BREAKING BREAD at the dinner table is the ultimate unifier. The passing of good food across a bountiful spread knocks down walls and creates community.
Sitting down for a reservation at a local hotspot does not always give patrons the opportunity to connect within the community. The chefs remain in the back, cooking away, while patrons enjoy course after course that is meticulously created by those chefs. The relation between the two remains distant, at best.
The same can be said about patrons of a restaurant. It is rare that you find a community table or the opportunity to connect with your fellow foodies at a restaurant. I am the first to admit that I am too often guilty of linking with only those seated at my dinner table.
- The risotto.
Last month I purchased tickets to a brand new pop-up supper club in Savannah—Eden Supper Club—and after attending the inspiring feast, I have cataloged the supper club as one of the few places in town that affords guests the opportunity to connect with the chefs, fellow patrons, and the food that is served.
Creator of Eden Supper Club, Chef Jared Jackson, started the unique dinner experience with a purpose that goes beyond the food that he is creating and serving.
“I started a supper club because I wanted to create something that other young chefs and go getters could use as a platform to be creative and let their ideas finally have a voice -- an opportunity to build a network and community of creative bodies who wanted to do something different,” he explains.
“The idea is to expand this beyond just the kitchen and into something that strengthens the cord between the smaller farmers and a new market of opportunity for them. The idea is just about connection.”
The new supper club entails all of the characteristics of popular pop-ups found all over the country: a secret location, a surprise set menu, and food that you can only get for one night; yet it is so much more.
I would summarize the Eden Supper Club experience as going to your coolest friends house to enjoy an intimate and thoughtful dinner created by expert hands, instead of that one friend that can “kind of” cook.
- Chef Evan Bruen and Chef Jared Jackson.
Chef Jackson explains his creation better than I can by saying that “each menu honestly starts with an idea surround the season we are in. This last Eden we had was based on the idea of spring through the eyes of Eden. The birth of a new season, which leads to the rebirth of new identity and new ideas.”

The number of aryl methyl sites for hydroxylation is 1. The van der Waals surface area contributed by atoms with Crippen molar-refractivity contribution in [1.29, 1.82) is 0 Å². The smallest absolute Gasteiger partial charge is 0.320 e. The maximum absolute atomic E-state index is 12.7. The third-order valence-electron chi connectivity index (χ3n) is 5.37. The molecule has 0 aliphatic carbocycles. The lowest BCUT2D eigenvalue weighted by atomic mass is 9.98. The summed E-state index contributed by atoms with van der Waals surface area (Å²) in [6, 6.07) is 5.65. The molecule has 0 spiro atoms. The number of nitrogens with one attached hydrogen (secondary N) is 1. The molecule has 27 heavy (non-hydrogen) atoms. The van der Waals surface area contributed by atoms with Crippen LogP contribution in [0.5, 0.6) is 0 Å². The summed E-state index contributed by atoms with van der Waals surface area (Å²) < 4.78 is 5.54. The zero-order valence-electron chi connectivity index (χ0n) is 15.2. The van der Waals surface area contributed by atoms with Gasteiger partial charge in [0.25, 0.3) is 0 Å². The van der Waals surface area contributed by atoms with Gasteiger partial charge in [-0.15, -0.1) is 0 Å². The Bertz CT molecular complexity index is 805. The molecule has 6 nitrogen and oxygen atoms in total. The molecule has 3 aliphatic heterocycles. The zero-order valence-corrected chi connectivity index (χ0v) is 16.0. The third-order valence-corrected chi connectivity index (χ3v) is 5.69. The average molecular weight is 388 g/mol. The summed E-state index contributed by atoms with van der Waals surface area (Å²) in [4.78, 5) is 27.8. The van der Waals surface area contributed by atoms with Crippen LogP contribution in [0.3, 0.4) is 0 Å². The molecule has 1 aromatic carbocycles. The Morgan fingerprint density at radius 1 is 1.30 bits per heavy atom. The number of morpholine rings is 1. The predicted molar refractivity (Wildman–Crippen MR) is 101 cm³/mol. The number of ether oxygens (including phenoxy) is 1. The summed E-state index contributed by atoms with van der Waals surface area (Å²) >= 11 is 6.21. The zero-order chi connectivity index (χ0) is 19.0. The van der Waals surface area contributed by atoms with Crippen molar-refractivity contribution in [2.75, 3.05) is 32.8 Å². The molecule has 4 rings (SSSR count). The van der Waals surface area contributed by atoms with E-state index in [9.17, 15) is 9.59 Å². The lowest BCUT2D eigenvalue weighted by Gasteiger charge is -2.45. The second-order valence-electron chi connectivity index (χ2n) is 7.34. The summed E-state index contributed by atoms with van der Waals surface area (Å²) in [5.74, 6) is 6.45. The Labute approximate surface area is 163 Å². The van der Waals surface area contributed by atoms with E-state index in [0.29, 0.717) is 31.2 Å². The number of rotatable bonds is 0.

The night began with a cocktail inspired by a snow cone and a big beautiful cheese plate for sharing.
All of the cocktails were created by Andi Osby, including the first snow cone like drink called the Low Country Sipper. The thoughtful details executed throughout the night were evident in the use of the “Fancy Parker’s” chewy ice poured into the Low Country Sipper, which emulated the childhood experience of eating a snow cone.
After relaxing with the first drink, gorging yourself on cheese and meat, and introducing yourself to the strangers you would soon share a meal with, the guests were asked to pick a community table to have a seat. Although sharing a meal with someone new is always apprehensive at first, sitting at a big table and sharing a meal with new faces is how food brings a community together.
The first course (and my favorite) was presented as a hearty bowl of gooey yet al dente Anson Mills Carolina Gold risotto speckled with fresh north Georgia field peas. Atop the pile of exquisite rice sat a perfectly poached quail egg and a crispy point of Auspicious Bakery baguette.
I cannot decide which part was more enjoyable, savoring the soul filled Low Country Risotto or watching Chef Jared Jackson and Chef Evan Bruen work in perfect unison like an expertly timed orchestra to create the thoughtful locally procured dish.
The night continued with the main, Georgia Plums and Cream, and was followed a delectable dessert called the Garden Doughnut. For the main, a roulade was created with mushrooms rolled inside of tender chicken. The dish featured locally gathered ingredients like fiddlehead fronds, king trumpet mushrooms, and a mystifying savory plum sauce.
- The cheese plate.
Here is Chef Jackson’s explanation:
“Some of the best time sourcing ingredients has been foraging for mushrooms or edible flowers,” he says.
“Our good friend Ancil, with Swampy Apple Seed at the farmers market, who not only grows his own, but does mushroom walks and teaches people about foraging and truffle hunting, collaborating with people in a way that’s long lasting and bigger than what’s on the plate. It’s about sitting next to someone you don’t know, and enjoying a conversation about something bigger than the little bubbles we normally exist in.”
The dessert was a show stopper. Two oversized handmade doughnuts graciously shared a bowl with blackberry compote, smoked vanilla gelato, and a hibiscus and rose espuma. The finishing course could only be described as an expertly crafted inside out doughnut.
To round it out, again creating an experience, Osby paired the dish with a coffee inspired dessert cocktail called the Java, Java, OK...
Before we left that evening, full of food and fellowship in true Southern supper fashion, I made the decision that I will buy tickets to the next available pop-up. If after reading this you feel the same, Chef Jackson can tell you what the next Eden Supper Club will entail:
“This next Eden is really about building a community. It’s geared towards our fellow food and beverage peers (although anyone can grab a ticket from the website) because we wanted to take a second to say thank you to us.”